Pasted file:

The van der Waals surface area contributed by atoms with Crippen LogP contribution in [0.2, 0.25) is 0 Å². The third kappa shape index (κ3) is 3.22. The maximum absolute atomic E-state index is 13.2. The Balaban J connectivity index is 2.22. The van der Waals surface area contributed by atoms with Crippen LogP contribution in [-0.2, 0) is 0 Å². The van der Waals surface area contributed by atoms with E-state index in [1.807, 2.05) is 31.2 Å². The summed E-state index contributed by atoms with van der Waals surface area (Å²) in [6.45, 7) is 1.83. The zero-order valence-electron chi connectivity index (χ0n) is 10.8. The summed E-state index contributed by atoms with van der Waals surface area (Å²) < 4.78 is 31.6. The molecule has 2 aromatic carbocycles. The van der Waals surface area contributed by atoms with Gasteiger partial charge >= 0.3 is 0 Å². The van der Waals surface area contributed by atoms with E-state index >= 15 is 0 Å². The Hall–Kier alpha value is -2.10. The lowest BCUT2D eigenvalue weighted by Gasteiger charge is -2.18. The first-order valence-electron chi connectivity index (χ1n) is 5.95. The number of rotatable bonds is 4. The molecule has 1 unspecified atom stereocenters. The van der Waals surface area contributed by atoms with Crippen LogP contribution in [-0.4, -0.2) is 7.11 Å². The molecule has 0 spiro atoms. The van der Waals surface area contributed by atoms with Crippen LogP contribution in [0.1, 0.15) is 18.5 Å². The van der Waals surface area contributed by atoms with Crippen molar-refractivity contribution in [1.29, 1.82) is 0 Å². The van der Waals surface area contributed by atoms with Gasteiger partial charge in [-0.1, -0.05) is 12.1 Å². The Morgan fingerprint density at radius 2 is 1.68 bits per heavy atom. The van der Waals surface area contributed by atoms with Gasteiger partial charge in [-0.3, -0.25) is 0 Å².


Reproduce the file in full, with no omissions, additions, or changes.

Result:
The van der Waals surface area contributed by atoms with Crippen LogP contribution in [0.2, 0.25) is 0 Å². The third kappa shape index (κ3) is 3.22. The maximum absolute atomic E-state index is 13.2. The Balaban J connectivity index is 2.22. The van der Waals surface area contributed by atoms with Crippen LogP contribution in [-0.2, 0) is 0 Å². The van der Waals surface area contributed by atoms with E-state index in [1.807, 2.05) is 31.2 Å². The summed E-state index contributed by atoms with van der Waals surface area (Å²) in [6.45, 7) is 1.83. The zero-order valence-electron chi connectivity index (χ0n) is 10.8. The summed E-state index contributed by atoms with van der Waals surface area (Å²) < 4.78 is 31.6. The molecule has 2 aromatic carbocycles. The van der Waals surface area contributed by atoms with Gasteiger partial charge >= 0.3 is 0 Å². The van der Waals surface area contributed by atoms with E-state index >= 15 is 0 Å². The Hall–Kier alpha value is -2.10. The lowest BCUT2D eigenvalue weighted by Gasteiger charge is -2.18. The first-order valence-electron chi connectivity index (χ1n) is 5.95. The number of rotatable bonds is 4. The molecule has 1 unspecified atom stereocenters. The van der Waals surface area contributed by atoms with Crippen LogP contribution in [-0.4, -0.2) is 7.11 Å². The molecule has 0 spiro atoms. The van der Waals surface area contributed by atoms with Crippen LogP contribution in [0.1, 0.15) is 18.5 Å². The van der Waals surface area contributed by atoms with Crippen molar-refractivity contribution in [1.29, 1.82) is 0 Å². The van der Waals surface area contributed by atoms with Gasteiger partial charge in [-0.1, -0.05) is 12.1 Å². The Morgan fingerprint density at radius 2 is 1.68 bits per heavy atom. The van der Waals surface area contributed by atoms with Gasteiger partial charge in [-0.3, -0.25) is 0 Å².